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Holden Sheppard writes flawed, messy, imperfect people

With his honest and unflinching portrayals of adolesence and sexuality, Holden Sheppard is fast becoming one of Australia’s most acclaimed authors of young adult fiction. We speak to him about binge writing, an upcoming screen adaptation and his new novel The Brink.

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The period after high school ends can be incredibly formative and often emotionally charged. What was it about this time that made you want to focus on it as the setting for your new book The Brink?

In The Brink, one of the main characters Kaiya remarks on how the teenagers in the book pretended to be a certain version of themselves to survive high school, and I think that’s true for a lot of us. I survived high school by pretending to be the Catholic schoolboy I thought I was meant to be: mild-mannered, good and high-achieving, heterosexual. But when high school ends, then what? What happens when you’re still performing but there’s no audience left to watch your performance? You either cling to the persona or you face who you really are. For me, who I was inside was the opposite of the performance – I was fractious and angry, I was badly-behaved, I was aggressively homosexual – so that led to a years-long process of burning my old self down and committing to just being myself, no matter what. I explore this through Leonardo, Kaiya and Mason in The Brink, and for them, it all explodes in the space of a few days on their Schoolies trip, instead of years, which makes for a hell of a hectic ride.

You’re not afraid to venture into dark territory in The Brink, or your debut novel Invisible Boys, but you do it in a gentle, nuanced way. Why is it important to explore these complexities in young adult fiction?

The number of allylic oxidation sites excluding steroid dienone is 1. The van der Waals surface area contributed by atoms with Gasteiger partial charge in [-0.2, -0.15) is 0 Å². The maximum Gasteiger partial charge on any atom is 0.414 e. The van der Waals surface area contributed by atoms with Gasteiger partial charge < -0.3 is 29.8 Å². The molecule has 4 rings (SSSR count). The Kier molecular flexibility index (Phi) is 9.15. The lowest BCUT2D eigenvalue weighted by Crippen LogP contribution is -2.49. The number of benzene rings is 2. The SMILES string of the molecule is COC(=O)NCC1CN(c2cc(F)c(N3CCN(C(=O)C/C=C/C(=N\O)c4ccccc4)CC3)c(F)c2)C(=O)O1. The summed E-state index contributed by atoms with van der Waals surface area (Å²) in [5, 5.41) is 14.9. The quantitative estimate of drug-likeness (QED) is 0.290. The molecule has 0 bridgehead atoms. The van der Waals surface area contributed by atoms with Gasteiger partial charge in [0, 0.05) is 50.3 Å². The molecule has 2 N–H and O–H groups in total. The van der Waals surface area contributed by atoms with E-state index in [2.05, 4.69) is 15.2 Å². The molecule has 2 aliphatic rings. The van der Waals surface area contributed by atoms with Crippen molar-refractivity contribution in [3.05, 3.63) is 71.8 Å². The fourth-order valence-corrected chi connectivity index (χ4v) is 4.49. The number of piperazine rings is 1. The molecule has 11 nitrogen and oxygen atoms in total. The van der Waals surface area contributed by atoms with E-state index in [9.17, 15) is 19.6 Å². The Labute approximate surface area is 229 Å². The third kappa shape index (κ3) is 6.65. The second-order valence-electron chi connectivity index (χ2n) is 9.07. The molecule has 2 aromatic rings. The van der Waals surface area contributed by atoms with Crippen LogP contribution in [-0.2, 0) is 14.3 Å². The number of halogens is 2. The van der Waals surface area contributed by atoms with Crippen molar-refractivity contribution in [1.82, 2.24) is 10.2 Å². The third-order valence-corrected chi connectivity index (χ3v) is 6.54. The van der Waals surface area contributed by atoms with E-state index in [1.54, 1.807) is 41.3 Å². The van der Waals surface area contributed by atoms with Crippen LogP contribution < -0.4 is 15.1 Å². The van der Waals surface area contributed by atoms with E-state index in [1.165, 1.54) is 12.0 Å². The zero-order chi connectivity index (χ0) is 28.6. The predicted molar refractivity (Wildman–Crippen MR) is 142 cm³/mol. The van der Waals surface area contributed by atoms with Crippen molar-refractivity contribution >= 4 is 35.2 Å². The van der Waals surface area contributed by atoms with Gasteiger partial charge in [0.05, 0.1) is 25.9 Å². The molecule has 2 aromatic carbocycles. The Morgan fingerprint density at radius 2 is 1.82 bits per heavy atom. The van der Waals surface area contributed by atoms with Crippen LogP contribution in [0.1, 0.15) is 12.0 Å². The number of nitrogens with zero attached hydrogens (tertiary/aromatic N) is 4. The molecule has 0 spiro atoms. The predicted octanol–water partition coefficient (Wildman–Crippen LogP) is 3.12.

My adolescence publicly appeared happy, but on the inside, it was horrifically dark and I was alone in trying to cope – I never told a soul – so, I’m just writing about what I know. I struggled with mental health, with substances, with my sexuality, with feeling deathly ashamed of my sexual dalliances. I’ve been getting messages from readers of Invisible Boys almost daily since it came out, so I know now that I am far from alone in those feelings. So, I explore this in my books because I really want to let young adults know they aren’t alone, and that the fears and insecurities they’re ashamed of, and isolated by, are normal and common, shared by many. I put my novels out there hoping that other people will feel seen, will have a way to safely exorcise their own demons and feel less shame for being human. And yes, I try to do it in a gentle, nuanced way because that’s what I feel literature does best: shows flawed, messy, imperfect people. Human beings are complex and we do young people a disservice if we don’t show them that.

Invisible Boys is currently in development as a 10-part television series funded by Stan, Screenwest and Screen Australia. What was the process of getting picked up for TV like? When can we expect to see it on our screens?